But where's our own notorious Bruce Morris. He's a slab god didn't you know?

I used to enjoy the first 7 pitches of Hall of Mirrors. Now I'm too sane to brave the big falls on old bolts on that thing. You'd have to make hard 5.10 moves, one after another, 15 feet led out. If you started to fall, you'd sigh and think "Oh God, I have to climb that whole nightmare all over again"

Peace

Karl
locker

Trad climber
Joshua Tree Ca
Jul 10, 2006 - 07:46pm PT
Slab WAS what I was best at... I loved the runnouts, the super small edges, the smearing on what looks like zip... Nothing like being out 20 or so feet above your last bolt with what looks like nowhere to go...

Now I just suck all around...


I'd be lucky if I could lead "Double Dip" without shitting in my pants...

Ed Hartouni

Trad climber
Livermore, CA
Jul 10, 2006 - 09:51pm PT
from the '87 Meyers & Reid Yosemite Climbs climbing history section:

"As the free-climbing revolution developed in the 70s, it became clearer that the potential for difficult new routes was not limited to crack climbs. With some minor exceptions (the Snake Dike and Peanut, among others), face and slab climbing had traditionally been the domain of Glacier Point Apron, where since the 1960s bolts had been placed to protect the wandering slab climbing. The 70s saw incredible development on the Apron, in large part due to the advent of friction shoes. The main participants in the early 70s included Mike Breidenbach, Vern Cleavenger, Tom Harrison, and Rik Reider (who with Rabb Carrington produced in 1972 the most difficult and serious face route for the next seven or eight years A Mothers Lament). By the late 70s, Bruce Morris and Chris Cantwell were attacking the right side of the Apron, producing many short but worthwhile routes. Unfortunately, many of the leading aficionados of Apron climbing have elected a boldless use of the bolt. In search of another route to the top of Glacier Point, in 1980 Cantwell, Morris, Scott Burke and Dave Austin completed work on a line that accomplished just that. Called the Hall of Mirrors, it involved several bolt ladders that have doubtfully been as free as reported. The 1980s have seen further route development, but with the introduction of the new high-friction shoes, any routes of significance in the future must show far greater boldness."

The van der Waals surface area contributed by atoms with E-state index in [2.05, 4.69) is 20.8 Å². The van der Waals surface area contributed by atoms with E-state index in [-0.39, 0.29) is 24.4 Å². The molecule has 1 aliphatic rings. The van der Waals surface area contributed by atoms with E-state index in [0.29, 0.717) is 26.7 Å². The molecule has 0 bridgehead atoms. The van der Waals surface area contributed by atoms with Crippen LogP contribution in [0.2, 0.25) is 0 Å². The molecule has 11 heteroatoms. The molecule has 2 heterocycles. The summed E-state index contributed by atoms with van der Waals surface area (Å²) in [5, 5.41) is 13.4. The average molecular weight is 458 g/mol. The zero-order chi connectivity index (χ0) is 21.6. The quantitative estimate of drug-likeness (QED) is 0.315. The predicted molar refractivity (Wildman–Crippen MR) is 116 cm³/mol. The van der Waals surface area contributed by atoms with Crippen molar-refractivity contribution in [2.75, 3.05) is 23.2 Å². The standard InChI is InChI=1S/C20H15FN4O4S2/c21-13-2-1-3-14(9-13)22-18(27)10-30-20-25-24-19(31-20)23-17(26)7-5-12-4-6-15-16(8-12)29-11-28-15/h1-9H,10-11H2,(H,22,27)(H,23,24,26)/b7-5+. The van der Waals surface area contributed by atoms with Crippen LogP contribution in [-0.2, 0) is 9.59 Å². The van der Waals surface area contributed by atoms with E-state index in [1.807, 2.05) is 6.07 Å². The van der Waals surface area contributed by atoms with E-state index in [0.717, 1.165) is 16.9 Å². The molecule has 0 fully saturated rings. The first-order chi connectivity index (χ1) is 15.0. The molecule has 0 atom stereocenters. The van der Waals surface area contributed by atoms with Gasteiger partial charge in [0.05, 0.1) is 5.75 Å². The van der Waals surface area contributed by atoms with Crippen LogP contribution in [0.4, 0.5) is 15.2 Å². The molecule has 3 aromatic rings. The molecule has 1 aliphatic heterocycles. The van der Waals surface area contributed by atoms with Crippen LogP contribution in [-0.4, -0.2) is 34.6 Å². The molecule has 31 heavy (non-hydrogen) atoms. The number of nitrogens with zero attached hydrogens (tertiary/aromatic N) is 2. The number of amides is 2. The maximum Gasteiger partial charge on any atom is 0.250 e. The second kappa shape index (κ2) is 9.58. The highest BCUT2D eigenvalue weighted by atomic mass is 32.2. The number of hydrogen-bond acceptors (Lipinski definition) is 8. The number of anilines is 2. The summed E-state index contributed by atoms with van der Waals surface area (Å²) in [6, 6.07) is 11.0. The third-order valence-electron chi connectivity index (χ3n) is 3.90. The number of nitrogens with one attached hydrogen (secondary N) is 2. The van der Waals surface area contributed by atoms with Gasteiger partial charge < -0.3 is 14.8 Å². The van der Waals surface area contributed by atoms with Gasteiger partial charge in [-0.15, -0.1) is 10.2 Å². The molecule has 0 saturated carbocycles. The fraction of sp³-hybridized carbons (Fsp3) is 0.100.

Jaybro

Social climber
The West
Jul 10, 2006 - 10:35pm PT
Those routes depended on footwork, a lost art in the wake of sticky rubber.
426

Sport climber
Buzzard Point, TN
Jul 10, 2006 - 11:31pm PT
Gene Drake always told me he thought that old rubber worked better for thin dimes, esp in TM. Said a pair of EBs didn't roll off like all this 'new fangled' stuff. He was probably talking Fires....

Blight

Social climber
Jul 11, 2006 - 03:45am PT
There are a couple of V15 ish boulder problems by Tokio Muroi which are slabs.
Degaine

climber
Jul 11, 2006 - 06:15am PT
I agree, TOC is a wonderful slab route thanks to Dingle for that one. Although Ive taken huge whippers on the first pitch between the second an third bolts, Id say the three bolted third pitch is the most exciting and obviously rarely done considering the rusted bolts in place (so far Ive only seconded that pitch).